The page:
I am a physical therapist, and I have ADHD. One of the reasons I chose this field is because there are so many different things to do under the PT umbrella. I get the itch to make a change about every 3 years, and have been at my current job for 6. I have worked in my field for 15 years and have gained a wealth of knowledge by working in different settings and with different populations. I have also been able to increase my salary due to experience in different areas as well as working in different settings. I, too have moved only once since I started working, and that was across town because I married a volunteer fireman who has to live in the district he serves. Not all job changes require lifestyle changes, and they don’t all have to be career changes!

  • Emily Guy Birken says:

    @MoneyPig, none of my job changes have necessitated a move, and I actually do own my home. Oddly enough, the only time I have moved for a job was when my husband–who is much more settled than I am, job-wise–got an offer with a different company.

  • MoneyPig says:

    Have you ever thought about buying a house? I mean since you move so often, has that idea ever crossed your mind?

  • Jean says:

    I know what you mean. Most of the people from my dad’s generation spent their entire lives at one or at the most two companies but today, a lot more people are jumping around different jobs at the blink of an eye. I am somewhere in between as I think there’s nothing wrong with switching jobs as long as there is truly a significant justification for doing so, such as a major pay raise or hugely superior work environment and career prospects compared to the previous job.


  • Sam says:

    Wow, nice jobs!! Lol…. The first point on passion is really a nice one. Humans have a tendency to do work when they like it. Nevertheless people shift companies only because they lose their temper and they get to do something that they dont like.

  • Marbella says:

    Hi Emily,
    To changing jobs sometimes is a challenging both for body and brain. The only reason why I change jobs is the challenge to succeed in what my new boss and company expected of me.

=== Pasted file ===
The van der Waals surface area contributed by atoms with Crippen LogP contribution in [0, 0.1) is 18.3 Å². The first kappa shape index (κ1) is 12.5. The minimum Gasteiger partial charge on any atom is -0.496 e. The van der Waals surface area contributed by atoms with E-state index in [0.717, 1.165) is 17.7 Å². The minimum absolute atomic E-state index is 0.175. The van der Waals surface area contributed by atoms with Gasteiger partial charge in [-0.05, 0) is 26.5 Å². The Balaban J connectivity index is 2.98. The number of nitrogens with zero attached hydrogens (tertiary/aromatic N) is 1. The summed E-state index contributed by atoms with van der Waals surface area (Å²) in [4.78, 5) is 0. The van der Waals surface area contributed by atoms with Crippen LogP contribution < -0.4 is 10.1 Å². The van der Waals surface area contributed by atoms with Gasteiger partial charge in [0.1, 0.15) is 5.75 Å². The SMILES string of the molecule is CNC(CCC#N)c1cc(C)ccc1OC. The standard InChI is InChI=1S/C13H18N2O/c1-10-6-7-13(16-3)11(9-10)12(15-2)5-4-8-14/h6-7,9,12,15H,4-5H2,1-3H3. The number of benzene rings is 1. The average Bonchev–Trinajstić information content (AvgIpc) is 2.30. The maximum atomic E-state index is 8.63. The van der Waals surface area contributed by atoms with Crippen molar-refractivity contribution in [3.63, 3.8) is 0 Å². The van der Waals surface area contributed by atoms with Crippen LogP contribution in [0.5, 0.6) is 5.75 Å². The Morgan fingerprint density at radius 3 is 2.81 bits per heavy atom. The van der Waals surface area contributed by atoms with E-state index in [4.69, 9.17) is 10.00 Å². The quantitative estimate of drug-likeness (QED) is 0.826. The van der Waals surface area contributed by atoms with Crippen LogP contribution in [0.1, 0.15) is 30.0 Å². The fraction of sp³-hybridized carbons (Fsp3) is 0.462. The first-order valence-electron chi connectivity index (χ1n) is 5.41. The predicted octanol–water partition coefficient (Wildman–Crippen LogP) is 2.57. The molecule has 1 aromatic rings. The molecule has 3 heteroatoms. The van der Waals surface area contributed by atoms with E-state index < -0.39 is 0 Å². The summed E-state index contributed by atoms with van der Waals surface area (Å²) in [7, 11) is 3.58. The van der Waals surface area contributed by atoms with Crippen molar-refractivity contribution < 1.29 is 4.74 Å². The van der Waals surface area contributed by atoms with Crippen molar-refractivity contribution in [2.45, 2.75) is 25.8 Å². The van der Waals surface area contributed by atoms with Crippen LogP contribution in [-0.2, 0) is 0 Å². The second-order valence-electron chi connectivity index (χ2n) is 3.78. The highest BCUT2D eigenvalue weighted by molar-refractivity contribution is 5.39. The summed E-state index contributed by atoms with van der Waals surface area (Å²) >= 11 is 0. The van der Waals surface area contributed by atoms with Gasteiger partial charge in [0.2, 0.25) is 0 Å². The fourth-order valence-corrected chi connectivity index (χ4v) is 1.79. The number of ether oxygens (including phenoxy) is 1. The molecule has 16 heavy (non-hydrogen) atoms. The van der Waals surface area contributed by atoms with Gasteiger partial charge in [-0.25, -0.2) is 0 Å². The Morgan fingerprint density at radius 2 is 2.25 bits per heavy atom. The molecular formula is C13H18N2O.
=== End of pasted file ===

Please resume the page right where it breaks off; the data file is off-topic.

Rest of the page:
• Emily Guy Birken says:

    @NYLIGUY, you make a great point about jumping from one entry-level to another and not moving upward. My hopping career has actually meant that I have jumped from one industry to another, so each new job is a completely different set of skills and “entry-level” means something different. For example, the jobs that I worked the longest were a retail gig, a typical office job, working for a non-profit and teaching. Each jump started me at the “beginning” again, but since I was new to the industry and learning, it was not problem. Each jump also meant a pay raise for me, as well.

    I think if you hop from job to job in the same industry, that could potentially hinder your career, as every industry is a small community in many ways. But done judiciously and not capriciously, it can help your career.

  • NYLIGUY says:

    I tend to follow a rule to give each position at least a year. Since graduating I have only worked at two companies, in three different roles. Since I’m only crossing the 5 year mark in my career I can’t say it has helped greatly limiting by number of jobs, but I wonder if you need to stay in a company for a prolonged time to get that upward mobility in your career.

    If you jump around from entry-level to entry-level, will an employer take a chance and hire you at the next level? I think you’d have a better chance staying at the entry-level position for some time and work your way up at that particular company.

    A big Pro to moving between companies, is the salary increases you can get. Sometimes you can work at a company for years getting a low percentage raise and don’t keep up with the industry standard salaries. Switching to another company could secure a salary more aligned with the times.